We have 5,000 physician members, and have been proud to have medical pioneers, such as Drs. Benjamin Spock and Henry Heimlich, serve on our advisory board. Nonphysicians are welcome to join as supporting members. More information is available at www.pcrm.org.


Messing up 'man's work' in the military

As an American working in Canada at the moment, I must respond to Thursday's editorial, "The Pentagon's PC brigade," which criticizes coed basic training in the military. Like the sources it criticizes, it fails to draw the appropriate conclusion: Namely, that if all of these charges are true, then a coed military, and not just coed basic training, is a failed experiment that should be ended.
The reason why the military pursues these policies and maintains the fiction of a fully effective coed force is because it has been ordered by its civilian superiors to institute these policies. The reason why feminists in and out of the military support these policies is because to acknowledge their shortcomings and contradictions would lead to broader questions about the merits and effectiveness of a coed military.
In other words, a real debate over the merits of coed basic training would inevitably become a debate over the merits of a major role for women in the armed forces.
Even on the political right, few are willing to tackle that issue directly, if only out of fear of appearing hostile to women. Moreover, many people now have a considerable investment in representing the "success" of the coed military and comparing (inaccurately) the integration of women into combat positions with the racial integration of the armed forces decades ago.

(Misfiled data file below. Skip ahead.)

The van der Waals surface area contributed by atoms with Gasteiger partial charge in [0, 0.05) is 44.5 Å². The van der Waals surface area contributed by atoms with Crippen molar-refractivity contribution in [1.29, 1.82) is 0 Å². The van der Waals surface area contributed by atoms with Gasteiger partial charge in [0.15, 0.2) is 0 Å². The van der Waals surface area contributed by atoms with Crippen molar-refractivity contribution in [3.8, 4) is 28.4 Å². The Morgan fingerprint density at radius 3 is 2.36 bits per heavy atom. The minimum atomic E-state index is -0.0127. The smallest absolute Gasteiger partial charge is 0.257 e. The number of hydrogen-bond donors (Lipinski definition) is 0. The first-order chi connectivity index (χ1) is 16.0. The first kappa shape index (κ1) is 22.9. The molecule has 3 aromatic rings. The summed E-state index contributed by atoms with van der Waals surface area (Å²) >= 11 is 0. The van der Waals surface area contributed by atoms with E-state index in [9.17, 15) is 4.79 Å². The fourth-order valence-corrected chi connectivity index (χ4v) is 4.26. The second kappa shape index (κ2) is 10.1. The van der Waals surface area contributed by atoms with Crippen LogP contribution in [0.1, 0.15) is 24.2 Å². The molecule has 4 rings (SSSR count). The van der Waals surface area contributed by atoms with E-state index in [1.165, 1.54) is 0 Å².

The fact that this issue continues to surface is because reality cannot be made to conform to political opinion or to arbitrary theory. Even if one were to accept the argument that men and women differ only anatomically, that fact alone has enormous consequences.
To this day, the men and women of the armed forces are held to different physical standards, even though the conditions under which they are expected to operate and the nature of the tasks they will be called upon to perform will be the same.
This is particularly relevant for a number of critical tasks that technology has not rendered easier: For example, damage control aboard ships, any form of ground combat, repair of equipment and the physical demands of air combat. Yet, the majority of recruits who go through coed basic training are not trained in the same way nor to the same degree of intensity as men were traditionally trained. If gender theorists praise this form of affirmative action, the clear hypocrisy of it is not lost on anyone else.
Simply ending coed basic training won't, however, eliminate the ongoing fraternization and sexual harassment problems, pregnancy rates that run at 10 percent to 15 percent among all female personnel (excluding officers), the need to buy special equipment and gear for women (for example, women fighter pilots cannot use the same pressure suits as their male counterparts due to the anatomical differences), and the need to modify the design of ships and aircraft to accommodate women.
Nor will it provide us with equally well-trained soldiers, just temporarily less distracted ones. The result is that our coed military is more expensive, less combat capable and less well-trained than would be an otherwise identically equipped but all-male force.
So far, none of this has mattered because, since Vietnam, we have only fought incompetent and noncompetitive enemies against whom our overwhelming technological and material superiority has made effective resistance largely impossible. Let's hope we never have to fight a real enemy again.